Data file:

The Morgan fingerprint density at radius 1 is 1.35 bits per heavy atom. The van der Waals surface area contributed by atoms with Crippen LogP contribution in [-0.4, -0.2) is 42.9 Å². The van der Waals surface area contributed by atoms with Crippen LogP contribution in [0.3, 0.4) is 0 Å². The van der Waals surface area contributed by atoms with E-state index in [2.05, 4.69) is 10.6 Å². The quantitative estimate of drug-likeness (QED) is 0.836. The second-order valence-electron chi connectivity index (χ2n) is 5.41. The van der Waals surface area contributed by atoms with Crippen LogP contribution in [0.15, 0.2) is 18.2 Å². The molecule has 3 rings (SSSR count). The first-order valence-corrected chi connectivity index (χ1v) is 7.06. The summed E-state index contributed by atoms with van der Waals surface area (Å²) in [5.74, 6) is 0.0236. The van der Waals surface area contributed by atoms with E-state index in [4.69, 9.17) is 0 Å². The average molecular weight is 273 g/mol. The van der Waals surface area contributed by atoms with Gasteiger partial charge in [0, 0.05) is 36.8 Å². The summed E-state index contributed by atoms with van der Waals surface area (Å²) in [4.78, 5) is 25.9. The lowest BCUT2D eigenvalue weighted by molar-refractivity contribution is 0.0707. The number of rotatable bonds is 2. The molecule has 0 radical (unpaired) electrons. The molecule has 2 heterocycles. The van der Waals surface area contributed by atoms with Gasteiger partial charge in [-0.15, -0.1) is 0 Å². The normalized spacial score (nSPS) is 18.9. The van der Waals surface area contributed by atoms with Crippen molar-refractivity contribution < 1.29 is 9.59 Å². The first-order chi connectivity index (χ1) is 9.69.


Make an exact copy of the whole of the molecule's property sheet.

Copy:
The Morgan fingerprint density at radius 1 is 1.35 bits per heavy atom. The van der Waals surface area contributed by atoms with Crippen LogP contribution in [-0.4, -0.2) is 42.9 Å². The van der Waals surface area contributed by atoms with Crippen LogP contribution in [0.3, 0.4) is 0 Å². The van der Waals surface area contributed by atoms with E-state index in [2.05, 4.69) is 10.6 Å². The quantitative estimate of drug-likeness (QED) is 0.836. The second-order valence-electron chi connectivity index (χ2n) is 5.41. The van der Waals surface area contributed by atoms with Crippen LogP contribution in [0.15, 0.2) is 18.2 Å². The molecule has 3 rings (SSSR count). The first-order valence-corrected chi connectivity index (χ1v) is 7.06. The summed E-state index contributed by atoms with van der Waals surface area (Å²) in [5.74, 6) is 0.0236. The van der Waals surface area contributed by atoms with E-state index in [4.69, 9.17) is 0 Å². The average molecular weight is 273 g/mol. The van der Waals surface area contributed by atoms with Gasteiger partial charge in [0, 0.05) is 36.8 Å². The summed E-state index contributed by atoms with van der Waals surface area (Å²) in [4.78, 5) is 25.9. The lowest BCUT2D eigenvalue weighted by molar-refractivity contribution is 0.0707. The number of rotatable bonds is 2. The molecule has 0 radical (unpaired) electrons. The molecule has 2 heterocycles. The van der Waals surface area contributed by atoms with Gasteiger partial charge in [-0.15, -0.1) is 0 Å². The normalized spacial score (nSPS) is 18.9. The van der Waals surface area contributed by atoms with Crippen molar-refractivity contribution < 1.29 is 9.59 Å². The first-order chi connectivity index (χ1) is 9.69.